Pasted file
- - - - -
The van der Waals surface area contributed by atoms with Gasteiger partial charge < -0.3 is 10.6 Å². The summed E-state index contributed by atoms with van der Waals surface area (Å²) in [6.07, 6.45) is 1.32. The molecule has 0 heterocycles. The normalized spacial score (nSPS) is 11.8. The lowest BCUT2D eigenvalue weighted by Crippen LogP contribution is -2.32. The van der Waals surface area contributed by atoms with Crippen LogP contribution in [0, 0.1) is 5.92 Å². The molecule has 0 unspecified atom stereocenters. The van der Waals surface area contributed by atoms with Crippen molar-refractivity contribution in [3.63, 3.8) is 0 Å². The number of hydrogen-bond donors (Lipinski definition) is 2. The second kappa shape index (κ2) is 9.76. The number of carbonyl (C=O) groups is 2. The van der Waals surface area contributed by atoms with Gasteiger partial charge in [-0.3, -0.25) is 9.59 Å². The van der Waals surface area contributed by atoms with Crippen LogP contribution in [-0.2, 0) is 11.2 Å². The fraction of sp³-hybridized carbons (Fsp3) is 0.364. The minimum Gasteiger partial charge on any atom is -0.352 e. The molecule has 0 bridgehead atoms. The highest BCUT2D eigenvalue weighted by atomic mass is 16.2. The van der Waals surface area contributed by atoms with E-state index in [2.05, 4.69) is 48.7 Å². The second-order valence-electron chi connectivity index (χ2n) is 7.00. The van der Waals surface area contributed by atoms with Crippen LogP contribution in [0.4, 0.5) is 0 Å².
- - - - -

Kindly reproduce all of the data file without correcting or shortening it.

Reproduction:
The van der Waals surface area contributed by atoms with Gasteiger partial charge < -0.3 is 10.6 Å². The summed E-state index contributed by atoms with van der Waals surface area (Å²) in [6.07, 6.45) is 1.32. The molecule has 0 heterocycles. The normalized spacial score (nSPS) is 11.8. The lowest BCUT2D eigenvalue weighted by Crippen LogP contribution is -2.32. The van der Waals surface area contributed by atoms with Crippen LogP contribution in [0, 0.1) is 5.92 Å². The molecule has 0 unspecified atom stereocenters. The van der Waals surface area contributed by atoms with Crippen molar-refractivity contribution in [3.63, 3.8) is 0 Å². The number of hydrogen-bond donors (Lipinski definition) is 2. The second kappa shape index (κ2) is 9.76. The number of carbonyl (C=O) groups is 2. The van der Waals surface area contributed by atoms with Gasteiger partial charge in [-0.3, -0.25) is 9.59 Å². The van der Waals surface area contributed by atoms with Crippen LogP contribution in [-0.2, 0) is 11.2 Å². The fraction of sp³-hybridized carbons (Fsp3) is 0.364. The minimum Gasteiger partial charge on any atom is -0.352 e. The molecule has 0 bridgehead atoms. The highest BCUT2D eigenvalue weighted by atomic mass is 16.2. The van der Waals surface area contributed by atoms with E-state index in [2.05, 4.69) is 48.7 Å². The second-order valence-electron chi connectivity index (χ2n) is 7.00. The van der Waals surface area contributed by atoms with Crippen LogP contribution in [0.4, 0.5) is 0 Å².